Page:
The IMF cut its global growth forecast for 2011 and 2012 on Tuesday (September 20th), saying that the economic recovery has become much more uncertain than anticipated earlier this year.
“The global economy is in a dangerous new phase,” the Washington-based international financial institution said in its latest World Economic Outlook (WEO) report. “Global activity has weakened and become more uneven, confidence has fallen sharply recently, and downside risks are growing.”
In June, the Fund said that it expected the world economy to grow by 4.3% in 2011 and by 4.5% in 2012. On Tuesday, it lowered its forecasts to 4% for both years, down from 5% in 2010.
The global economy is affected by the influence of two adverse developments — a much slower recovery in the advanced economies this year and a large increase in fiscal and financial uncertainty, especially in recent months. The combination and interactions of these two negative factors make things even worse, the IMF said in its new report.
“Strong policies are urgently needed to improve the outlook and to reduce the risks,” IMF Chief Economist Olivier Blanchard warned at the presentation of the new WEO report on Tuesday. “Only if governments move decisively on fiscal policy, financial repairs, and external rebalancing, can we hope for stronger and more robust recovery.”
But, if Western leaders fail to take swift action, there is a real risk of a return to recession, the Fund stressed.
The new report cut the growth forecasts for the Eurozone to 1.6% in 2011 and 1.1% in 2012, down from its June projections of 2% and 1.7%, respectively. Two of the countries in the common currency area — Greece and Portugal — will experience negative growth. The Greek economy is expected to shrink 5% this year and 2% in the next, while the Portuguese will contract by 2.2% in 2011 and 1.8% in 2012.
Voicing concern about the lingering debt crisis in the Eurozone, the IMF urged policy makers in the 17 member states to take the necessary steps.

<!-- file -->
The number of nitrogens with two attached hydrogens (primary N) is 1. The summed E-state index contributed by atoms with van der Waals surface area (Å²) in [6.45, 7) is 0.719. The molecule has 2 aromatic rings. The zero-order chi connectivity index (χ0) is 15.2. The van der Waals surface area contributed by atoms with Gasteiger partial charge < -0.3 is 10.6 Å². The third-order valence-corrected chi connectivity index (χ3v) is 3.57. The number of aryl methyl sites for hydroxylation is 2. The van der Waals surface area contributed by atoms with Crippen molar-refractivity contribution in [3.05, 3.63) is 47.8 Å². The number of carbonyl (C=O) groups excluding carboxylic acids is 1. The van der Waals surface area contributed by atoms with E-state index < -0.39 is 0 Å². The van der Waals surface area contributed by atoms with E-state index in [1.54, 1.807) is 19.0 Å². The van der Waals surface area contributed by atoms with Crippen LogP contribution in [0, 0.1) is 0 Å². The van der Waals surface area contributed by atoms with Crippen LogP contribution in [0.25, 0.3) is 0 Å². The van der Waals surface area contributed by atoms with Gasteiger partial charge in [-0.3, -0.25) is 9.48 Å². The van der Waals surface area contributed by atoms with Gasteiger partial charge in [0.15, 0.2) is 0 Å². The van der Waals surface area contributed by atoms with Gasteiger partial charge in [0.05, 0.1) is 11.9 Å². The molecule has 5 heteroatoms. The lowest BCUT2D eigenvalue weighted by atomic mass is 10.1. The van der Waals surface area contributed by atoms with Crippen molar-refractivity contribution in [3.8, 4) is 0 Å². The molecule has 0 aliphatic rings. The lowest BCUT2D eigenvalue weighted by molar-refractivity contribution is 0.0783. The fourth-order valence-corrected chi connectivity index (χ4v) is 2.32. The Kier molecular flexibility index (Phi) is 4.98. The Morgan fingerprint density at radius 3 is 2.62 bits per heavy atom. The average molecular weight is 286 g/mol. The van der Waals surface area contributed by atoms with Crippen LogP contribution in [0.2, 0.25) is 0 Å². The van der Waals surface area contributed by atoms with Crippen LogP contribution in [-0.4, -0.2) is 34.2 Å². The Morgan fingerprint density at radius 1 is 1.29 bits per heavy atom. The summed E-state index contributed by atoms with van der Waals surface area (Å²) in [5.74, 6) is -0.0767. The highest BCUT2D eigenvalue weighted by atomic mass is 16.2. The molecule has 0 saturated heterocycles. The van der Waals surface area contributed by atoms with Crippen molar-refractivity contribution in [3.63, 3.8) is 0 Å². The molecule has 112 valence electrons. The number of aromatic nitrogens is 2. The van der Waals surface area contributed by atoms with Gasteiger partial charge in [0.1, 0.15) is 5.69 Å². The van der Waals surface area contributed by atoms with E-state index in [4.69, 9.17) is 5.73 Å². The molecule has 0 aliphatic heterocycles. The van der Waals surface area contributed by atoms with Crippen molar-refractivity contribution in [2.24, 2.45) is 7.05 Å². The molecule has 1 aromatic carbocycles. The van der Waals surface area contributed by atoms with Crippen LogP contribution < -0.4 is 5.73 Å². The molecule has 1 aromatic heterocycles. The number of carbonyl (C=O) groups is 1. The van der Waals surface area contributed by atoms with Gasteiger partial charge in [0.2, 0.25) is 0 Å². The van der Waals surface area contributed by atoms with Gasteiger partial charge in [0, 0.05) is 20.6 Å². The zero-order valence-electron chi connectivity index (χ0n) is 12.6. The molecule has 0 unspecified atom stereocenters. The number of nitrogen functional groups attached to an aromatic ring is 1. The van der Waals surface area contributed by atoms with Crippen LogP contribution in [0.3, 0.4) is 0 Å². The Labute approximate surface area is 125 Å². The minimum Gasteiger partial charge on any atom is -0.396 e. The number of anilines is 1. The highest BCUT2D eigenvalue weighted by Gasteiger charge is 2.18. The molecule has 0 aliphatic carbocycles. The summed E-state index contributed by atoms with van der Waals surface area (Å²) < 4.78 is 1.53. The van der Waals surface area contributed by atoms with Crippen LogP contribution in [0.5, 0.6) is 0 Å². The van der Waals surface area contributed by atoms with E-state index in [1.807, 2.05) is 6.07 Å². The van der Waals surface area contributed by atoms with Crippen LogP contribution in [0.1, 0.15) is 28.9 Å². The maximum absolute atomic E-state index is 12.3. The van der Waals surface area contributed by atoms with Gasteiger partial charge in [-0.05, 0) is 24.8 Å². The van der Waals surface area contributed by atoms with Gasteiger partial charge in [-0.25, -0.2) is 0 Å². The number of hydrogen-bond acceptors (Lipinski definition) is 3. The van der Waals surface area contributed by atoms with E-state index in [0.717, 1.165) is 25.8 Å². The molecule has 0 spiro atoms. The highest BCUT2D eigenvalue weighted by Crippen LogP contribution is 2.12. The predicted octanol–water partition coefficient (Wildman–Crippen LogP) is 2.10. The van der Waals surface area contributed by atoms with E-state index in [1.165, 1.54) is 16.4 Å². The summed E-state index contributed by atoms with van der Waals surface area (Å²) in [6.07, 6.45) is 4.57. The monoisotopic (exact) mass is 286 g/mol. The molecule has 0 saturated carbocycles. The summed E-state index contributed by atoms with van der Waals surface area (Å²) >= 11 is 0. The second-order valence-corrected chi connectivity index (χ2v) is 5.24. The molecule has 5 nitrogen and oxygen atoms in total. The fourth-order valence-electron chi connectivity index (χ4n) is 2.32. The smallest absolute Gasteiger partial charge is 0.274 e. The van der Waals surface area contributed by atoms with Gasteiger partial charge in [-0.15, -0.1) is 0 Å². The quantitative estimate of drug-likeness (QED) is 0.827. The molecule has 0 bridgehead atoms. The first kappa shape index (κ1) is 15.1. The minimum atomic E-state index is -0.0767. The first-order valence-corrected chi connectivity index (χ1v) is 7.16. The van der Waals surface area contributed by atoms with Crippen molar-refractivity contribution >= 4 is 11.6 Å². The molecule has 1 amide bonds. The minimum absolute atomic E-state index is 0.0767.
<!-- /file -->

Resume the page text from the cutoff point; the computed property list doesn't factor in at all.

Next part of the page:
They “must swiftly ratify the commitments made at the July summit, and in the meantime, the European Central Bank must continue to intervene strongly to maintain orderly conditions in sovereign debt markets,” the IMF said. “Leaders must stand by their commitments to do whatever it takes to preserve trust in national policies and the euro.”
Senior IMF economist Jorg Decressin said on Tuesday that Greece’s debt problems were “eminently manageable”. Criticising speculation about the Balkan nation’s possible exit from the Eurozone, he also slammed any talk that the area could break up as a “crazy proposition”.
According to Fund experts, the Turkish economy will expand by 6.6% this year, posting the highest growth among 14 Central and Eastern European economies, but will fare worse next year, when it is expected to see a real GDP growth of 2.2%.
Croatia is the country within this group that is expected to expand the least this year, with its growth rate projected at 0.8%.
The IMF cautioned, however that its new projections “rest on a number of assumptions: that European policymakers will be able to contain the euro area crisis to the so-called periphery countries, that US policymakers strike a judicious balance between support for the economy and medium-term fiscal consolidation, and that ups and downs in global financial markets don’t get worse”.
If they are not met, “global growth will be much lower,” it warned.